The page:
MJS, I agree, systems vary in sensitivity.

Cheers.

SAS Audio
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Re: An Obvious Revelation...


Quote:

Quote:

Quote:
Unfortunately blind testing has some real problems, one of which is habituation to stimuli, known in the medical community for decades, but not compensated for in dbt audio testing. Cochlea fatigue is another well known problem.

Not trying to start a fight, but these problems are quite well known as flaws that corrupt the input data.

Cheers.

Sorry to be so stupid, but what? Do these "things" not happen in other comparisions?

No you are not. Just that some think subjective audio DBT somehow doesn't have many, if any problems. They all have problems. Another point is that gathering accurate data never seems to be discussed.
Subjective DBTs have approximately the same flaws as sighted listening, so subjective DBTs are not a panecea.

MJS, I agree, systems vary in sensitivity.

Cheers.

A quicky. For instance if one sets up the room to be bass heavy, one can mask inner detail etc and skew the test towards no sonic difference. There are ways to manipulate a subjective DBT test towards a false conclusion even though the "confidence level" is high.

Elk
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Re: An Obvious Revelation...


Quote:
For instance if one sets up the room to be bass heavy, one can mask inner detail etc and skew the test towards no sonic difference. There are ways to manipulate a subjective DBT test towards a false conclusion even though the "confidence level" is high.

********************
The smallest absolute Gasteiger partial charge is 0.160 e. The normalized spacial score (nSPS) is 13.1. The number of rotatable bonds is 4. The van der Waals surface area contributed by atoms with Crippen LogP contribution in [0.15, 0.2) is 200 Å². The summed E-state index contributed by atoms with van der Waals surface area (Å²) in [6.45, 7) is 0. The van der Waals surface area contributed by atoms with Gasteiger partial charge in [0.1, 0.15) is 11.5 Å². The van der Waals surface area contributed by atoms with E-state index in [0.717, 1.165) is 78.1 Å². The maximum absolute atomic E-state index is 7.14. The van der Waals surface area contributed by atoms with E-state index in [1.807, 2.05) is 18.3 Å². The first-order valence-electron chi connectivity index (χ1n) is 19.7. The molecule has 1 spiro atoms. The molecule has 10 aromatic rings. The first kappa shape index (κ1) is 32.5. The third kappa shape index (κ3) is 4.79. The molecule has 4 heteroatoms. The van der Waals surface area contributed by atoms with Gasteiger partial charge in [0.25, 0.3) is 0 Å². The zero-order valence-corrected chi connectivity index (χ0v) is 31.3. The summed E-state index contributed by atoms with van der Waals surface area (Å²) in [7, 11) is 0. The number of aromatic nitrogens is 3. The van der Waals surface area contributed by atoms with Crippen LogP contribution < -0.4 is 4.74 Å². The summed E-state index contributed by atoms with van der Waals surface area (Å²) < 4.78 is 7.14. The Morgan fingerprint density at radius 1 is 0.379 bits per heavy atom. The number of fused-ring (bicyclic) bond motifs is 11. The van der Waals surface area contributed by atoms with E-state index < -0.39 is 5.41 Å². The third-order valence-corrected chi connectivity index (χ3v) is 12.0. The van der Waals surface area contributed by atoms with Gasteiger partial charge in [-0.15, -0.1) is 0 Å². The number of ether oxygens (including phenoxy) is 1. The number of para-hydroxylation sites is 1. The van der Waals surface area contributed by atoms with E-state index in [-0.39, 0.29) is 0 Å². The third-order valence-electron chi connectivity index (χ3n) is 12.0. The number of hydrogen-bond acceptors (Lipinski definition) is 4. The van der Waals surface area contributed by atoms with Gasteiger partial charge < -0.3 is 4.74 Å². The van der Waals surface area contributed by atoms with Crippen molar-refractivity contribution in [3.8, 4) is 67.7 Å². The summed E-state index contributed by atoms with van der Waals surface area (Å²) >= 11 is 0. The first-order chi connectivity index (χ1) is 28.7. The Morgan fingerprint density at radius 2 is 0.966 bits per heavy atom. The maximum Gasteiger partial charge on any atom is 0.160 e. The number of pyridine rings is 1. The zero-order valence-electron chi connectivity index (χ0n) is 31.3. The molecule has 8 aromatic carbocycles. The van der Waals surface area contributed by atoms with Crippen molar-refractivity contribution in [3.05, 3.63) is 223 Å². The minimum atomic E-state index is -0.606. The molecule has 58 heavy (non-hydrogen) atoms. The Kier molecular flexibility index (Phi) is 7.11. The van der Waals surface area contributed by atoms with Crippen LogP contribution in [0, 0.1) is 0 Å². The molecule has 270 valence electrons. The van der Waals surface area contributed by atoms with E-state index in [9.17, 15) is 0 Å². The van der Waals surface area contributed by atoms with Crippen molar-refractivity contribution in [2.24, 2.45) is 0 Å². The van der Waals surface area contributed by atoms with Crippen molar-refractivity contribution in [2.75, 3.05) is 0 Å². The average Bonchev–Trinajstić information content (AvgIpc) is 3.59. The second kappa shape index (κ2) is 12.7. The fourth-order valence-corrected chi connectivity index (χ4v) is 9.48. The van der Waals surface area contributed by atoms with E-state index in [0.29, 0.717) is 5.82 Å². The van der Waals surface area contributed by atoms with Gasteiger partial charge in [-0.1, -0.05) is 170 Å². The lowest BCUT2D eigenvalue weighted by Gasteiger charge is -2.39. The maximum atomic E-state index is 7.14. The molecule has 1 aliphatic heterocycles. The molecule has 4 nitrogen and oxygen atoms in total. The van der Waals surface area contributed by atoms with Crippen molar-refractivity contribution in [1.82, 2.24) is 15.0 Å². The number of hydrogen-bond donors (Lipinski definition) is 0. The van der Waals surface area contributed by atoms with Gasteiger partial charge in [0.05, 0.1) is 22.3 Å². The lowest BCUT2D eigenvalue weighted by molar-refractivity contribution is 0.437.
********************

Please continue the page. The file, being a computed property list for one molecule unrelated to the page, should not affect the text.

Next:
Good example, Steve.

Another practical problem is that listener skill is variable. This is similar to whether one notices nutmeg in the soup or not. Part of this is training and experience, part is intrinsic ability.

Thus whether differences are detected is as much about whether the listener can detect the difference as it is about whether the difference is there.

I am continually impressed by those that design equipment that are able to trust their own ears in sighted testing. If I designed the amp or preamp or speaker I would desperately want it to sound good. It would take a long time to learn to leave expectation bias at the door.

tomjtx
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Re: An Obvious Revelation...

Lot of great points about DBT.

One point some objectivists seem to forget is that a negative result doesn't mean a difference doesn't exist. All the caveats mentioned in previous posts could be the reason a diff isn't heard.

A lot of arguments between Obs and Subs could be defused by remembering that.

A positive result does indicate that a difference is heard that is not the result of expectation bias.